“Please tell me you missed that; please tell me you missed that.” I started to mumble with my eyes forced shut.

“Are you okay?” Damn! I scrambled up on me feet and spun around, seeing Grace leaning out of the lab.

“Fine! I’m fine!” I called back, a fake grin plastered on my face “No need to worry.” My right hand was desperately stabbing at the elevator panel, trying to find the button for the first floor, or any floor for that matter while I was waving at Grace with my left. Finally I must have gotten lucky because the doors started to slide close. I managed to toss out a cheerful “Bye!” before they closed completely and when they finally did, I breathed a sigh of relief. And then I did a little dance with my arms in the air.

“I asked her out! And she said yes!” I couldn’t help it, I made a little squee noise as I moved around. I was… I was delirious, that was the word. Delirious.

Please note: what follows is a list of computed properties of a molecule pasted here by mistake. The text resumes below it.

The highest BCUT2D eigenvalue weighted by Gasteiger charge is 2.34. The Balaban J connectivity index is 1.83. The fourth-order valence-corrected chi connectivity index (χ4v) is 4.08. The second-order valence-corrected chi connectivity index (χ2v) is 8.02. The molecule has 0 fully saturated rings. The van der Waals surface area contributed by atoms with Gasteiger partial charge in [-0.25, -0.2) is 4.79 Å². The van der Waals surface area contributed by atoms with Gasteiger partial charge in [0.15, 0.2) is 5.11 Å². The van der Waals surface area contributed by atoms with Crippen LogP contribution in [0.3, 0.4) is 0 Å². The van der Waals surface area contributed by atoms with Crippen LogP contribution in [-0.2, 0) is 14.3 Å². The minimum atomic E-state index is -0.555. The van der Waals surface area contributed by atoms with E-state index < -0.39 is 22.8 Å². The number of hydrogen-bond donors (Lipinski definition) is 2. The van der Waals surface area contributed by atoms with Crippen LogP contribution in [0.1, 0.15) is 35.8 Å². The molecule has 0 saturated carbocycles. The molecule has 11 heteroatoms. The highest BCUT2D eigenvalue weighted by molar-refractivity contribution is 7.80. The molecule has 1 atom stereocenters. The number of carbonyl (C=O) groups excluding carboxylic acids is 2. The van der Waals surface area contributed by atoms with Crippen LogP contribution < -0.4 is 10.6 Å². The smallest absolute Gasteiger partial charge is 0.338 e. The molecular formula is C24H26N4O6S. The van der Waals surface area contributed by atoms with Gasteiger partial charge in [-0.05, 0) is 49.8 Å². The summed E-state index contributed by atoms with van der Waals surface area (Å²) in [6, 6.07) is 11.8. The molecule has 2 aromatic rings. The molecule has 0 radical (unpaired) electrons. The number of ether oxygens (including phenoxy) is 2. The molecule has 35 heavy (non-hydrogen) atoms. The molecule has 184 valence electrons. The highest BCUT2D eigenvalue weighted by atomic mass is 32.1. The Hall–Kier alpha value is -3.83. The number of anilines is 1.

I ran out when the doors opened again, passing cops, suspects and visitors on the way. I barely lost momentum as I got into my car and four minutes later I was sliding into one of the few parking spaces near The warm shield. I practically slid down the steps and burst into the bar, making some of the patrons look up from their drinks and conversations.

It didn’t faze Gabriel however, who stood in front of the old tv tucked into a corner. A mere glance showed that he was… Frustrated and not focusing on much else.

“Why are you doing this to me!?” He said in a hissing whisper that carried through the room. Plastic creaked as he seemingly tried to strangle the remote control in his hands and the outburst drew laughs from the customers and a lazy bark from Joxer who was hidden from view behind the bar. Gabriel was a lot of things, but a friend of technology was not one of them. For a moment it looked like he was going to try and stare down the blinking red button on the tv, but it appeared that he thought better of it since he simply tossed the remote on top of it and wandered back behind the bar. Which is when he noticed me.

“Dani!” He called out as he hurried to my end of the bar. “How did it go?”